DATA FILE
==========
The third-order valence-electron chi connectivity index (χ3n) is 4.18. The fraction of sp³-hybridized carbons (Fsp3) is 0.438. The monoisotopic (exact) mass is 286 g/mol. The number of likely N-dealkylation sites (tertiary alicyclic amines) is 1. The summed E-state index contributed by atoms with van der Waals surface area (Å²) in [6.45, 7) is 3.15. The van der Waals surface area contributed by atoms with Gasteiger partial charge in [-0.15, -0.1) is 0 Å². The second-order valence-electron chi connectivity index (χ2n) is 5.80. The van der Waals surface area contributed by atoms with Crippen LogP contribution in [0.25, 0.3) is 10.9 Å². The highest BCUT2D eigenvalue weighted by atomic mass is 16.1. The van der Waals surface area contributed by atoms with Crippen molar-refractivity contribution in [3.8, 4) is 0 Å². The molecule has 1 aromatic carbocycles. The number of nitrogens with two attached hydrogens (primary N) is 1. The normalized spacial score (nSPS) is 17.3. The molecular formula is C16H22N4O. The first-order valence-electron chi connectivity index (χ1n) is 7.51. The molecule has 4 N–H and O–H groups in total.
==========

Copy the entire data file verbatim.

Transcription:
The third-order valence-electron chi connectivity index (χ3n) is 4.18. The fraction of sp³-hybridized carbons (Fsp3) is 0.438. The monoisotopic (exact) mass is 286 g/mol. The number of likely N-dealkylation sites (tertiary alicyclic amines) is 1. The summed E-state index contributed by atoms with van der Waals surface area (Å²) in [6.45, 7) is 3.15. The van der Waals surface area contributed by atoms with Gasteiger partial charge in [-0.15, -0.1) is 0 Å². The second-order valence-electron chi connectivity index (χ2n) is 5.80. The van der Waals surface area contributed by atoms with Crippen LogP contribution in [0.25, 0.3) is 10.9 Å². The highest BCUT2D eigenvalue weighted by atomic mass is 16.1. The van der Waals surface area contributed by atoms with Crippen molar-refractivity contribution in [3.8, 4) is 0 Å². The molecule has 1 aromatic carbocycles. The number of nitrogens with two attached hydrogens (primary N) is 1. The normalized spacial score (nSPS) is 17.3. The molecular formula is C16H22N4O. The first-order valence-electron chi connectivity index (χ1n) is 7.51. The molecule has 4 N–H and O–H groups in total.